Enlightening acronyms and the happiness equation: Deepak Chopra on the climate crisis

April 30, 2023, 8:19 p.m.

To some, eco-anxiety — defined as extreme worry about climate change — can lead to the belief that the climate crisis is a problem too big to solve. In a survey of 10,000 youth between the ages 16-25 in 2020, “over 45% said their feelings about climate change negatively affected their daily life and functioning.” 

As part of a Thursday event hosted by the King Center on Global Development, author and mindfulness advocate Dr. Deepak Chopra shared his answer for how to navigate some individuals’ crippling eco-anxiety. The discussion, facilitated by climate activist Sophia Kianni ’24, examined intergenerational attitudes toward climate change, climate anxiety and the steps that youth and AI can take to mitigate the current climate crisis. 

Chopra’s answer encourages youth to strive to be their happiest self because “happy people see opportunity where there is adversity” and are more likely to take action rather than be paralyzed by fear. 

Chopra’s happiness equation is his answer to climate anxiety. As he described, happiness equals your happiness set point, plus current living conditions, plus voluntary choices — (H=S+C+V). He emphasized that people should be mindful of the voluntary choices they make in their day to day lives because those choices have the power to cause or clear anxiety about the world around us. 

He argues that our psychological construct of the environment — the fact that we acknowledge it as “separate” from us — has alienated humans from mother nature and is the primary cause of the current climate crisis. People are less likely to care about problems that aren’t tied to them and ones that they don’t deeply understand, according to Chopra.

He emphasized the need to harmonize deeply with the biosphere that is our body and our surroundings and gave examples of how some native tribes treat trees as their lungs, air as their breath and rivers as their circulation. “We are interbeings,” he said.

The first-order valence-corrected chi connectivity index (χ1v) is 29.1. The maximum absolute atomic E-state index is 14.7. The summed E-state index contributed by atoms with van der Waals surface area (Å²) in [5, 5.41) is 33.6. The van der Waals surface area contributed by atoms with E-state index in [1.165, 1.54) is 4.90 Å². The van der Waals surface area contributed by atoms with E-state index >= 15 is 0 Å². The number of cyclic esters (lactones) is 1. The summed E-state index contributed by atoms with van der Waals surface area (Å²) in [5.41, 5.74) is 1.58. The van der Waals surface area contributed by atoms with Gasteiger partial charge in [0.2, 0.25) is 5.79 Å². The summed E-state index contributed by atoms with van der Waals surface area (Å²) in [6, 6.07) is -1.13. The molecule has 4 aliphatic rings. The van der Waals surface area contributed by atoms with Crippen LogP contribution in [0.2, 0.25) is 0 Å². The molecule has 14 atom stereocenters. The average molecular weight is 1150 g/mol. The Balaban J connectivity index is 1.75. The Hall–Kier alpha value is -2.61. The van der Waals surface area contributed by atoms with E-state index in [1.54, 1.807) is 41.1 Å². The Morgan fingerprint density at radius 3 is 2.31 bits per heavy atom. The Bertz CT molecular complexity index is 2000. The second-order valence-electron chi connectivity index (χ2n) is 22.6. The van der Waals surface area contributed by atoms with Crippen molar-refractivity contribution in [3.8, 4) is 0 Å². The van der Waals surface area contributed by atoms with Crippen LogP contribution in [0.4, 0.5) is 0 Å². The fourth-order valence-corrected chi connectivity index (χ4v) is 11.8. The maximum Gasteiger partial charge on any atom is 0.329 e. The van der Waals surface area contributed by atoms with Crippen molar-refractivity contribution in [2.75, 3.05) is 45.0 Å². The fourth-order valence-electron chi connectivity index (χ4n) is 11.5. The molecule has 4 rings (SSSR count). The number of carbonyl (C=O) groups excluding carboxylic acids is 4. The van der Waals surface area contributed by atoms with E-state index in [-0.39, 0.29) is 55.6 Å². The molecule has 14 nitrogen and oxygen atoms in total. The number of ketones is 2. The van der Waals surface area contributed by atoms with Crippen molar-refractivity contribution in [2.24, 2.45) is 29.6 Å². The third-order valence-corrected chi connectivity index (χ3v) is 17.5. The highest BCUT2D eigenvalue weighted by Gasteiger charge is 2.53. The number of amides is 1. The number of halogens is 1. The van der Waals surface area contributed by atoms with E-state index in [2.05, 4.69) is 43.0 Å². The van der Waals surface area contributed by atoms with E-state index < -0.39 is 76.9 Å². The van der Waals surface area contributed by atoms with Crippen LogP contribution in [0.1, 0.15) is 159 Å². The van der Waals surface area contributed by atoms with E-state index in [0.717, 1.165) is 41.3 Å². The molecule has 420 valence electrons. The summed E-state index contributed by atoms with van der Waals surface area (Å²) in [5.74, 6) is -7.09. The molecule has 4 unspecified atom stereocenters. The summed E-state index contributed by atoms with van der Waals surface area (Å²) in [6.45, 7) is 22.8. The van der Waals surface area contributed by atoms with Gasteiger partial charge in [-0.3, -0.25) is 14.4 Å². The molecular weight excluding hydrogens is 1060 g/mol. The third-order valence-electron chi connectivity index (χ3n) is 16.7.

A large part of Chopra’s discussion focused on the importance of well-being and the idea that youth who have good mental health have the greatest capacity to make positive change. “Well-being can predict the future,” Chopra said. As evidence, he pointed to modern interventions like using AI chatbots as opposed to human therapists to treat youth mental health conditions that have been shown to be effective. 

“Where do you look for answers?” Kianni asked as she brought many college students; mental health struggles throughout college — a “rat race” as she called it in the case of Stanford. “Within” Chopra replied, saying that self-discovery is crucial to understanding yourself and what you can contribute to the world. 

Chopra elaborated, saying that inner reflection can also help you master the types of leadership styles that suit you best, tying it back to climate by saying that in the lens of the climate crisis, this is crucial to know when putting together teams that will work on solutions. 

Chopra spoke on his belief that current successful leaders have learned from ways of past ones like Mahatma Gandhi and Martin Luther King Jr. When asked about the qualities of a good leader, Chopra detailed an acronym LEADER. According to him, L represents the ability to look and listen, E for emotional engagement, A for awareness, D for having a dream, E for creating a positive environment, R for taking responsibility, and S for achieving synchronicity.

Kianni continued the leadership discussion by encouraging Stanford students to take charge and look for ways that they could contribute to reducing the effects of climate change. “All majors can be climate majors,” Kianni said, in support of her belief that every discipline has the capacity to contribute to the climate solution.

Shreya Komar '26 is an editor for News and enjoys writing about neuroscience and mental health. If she's not writing or daydreaming, she's probably trying to adopt another plant. Contact her at [email protected]

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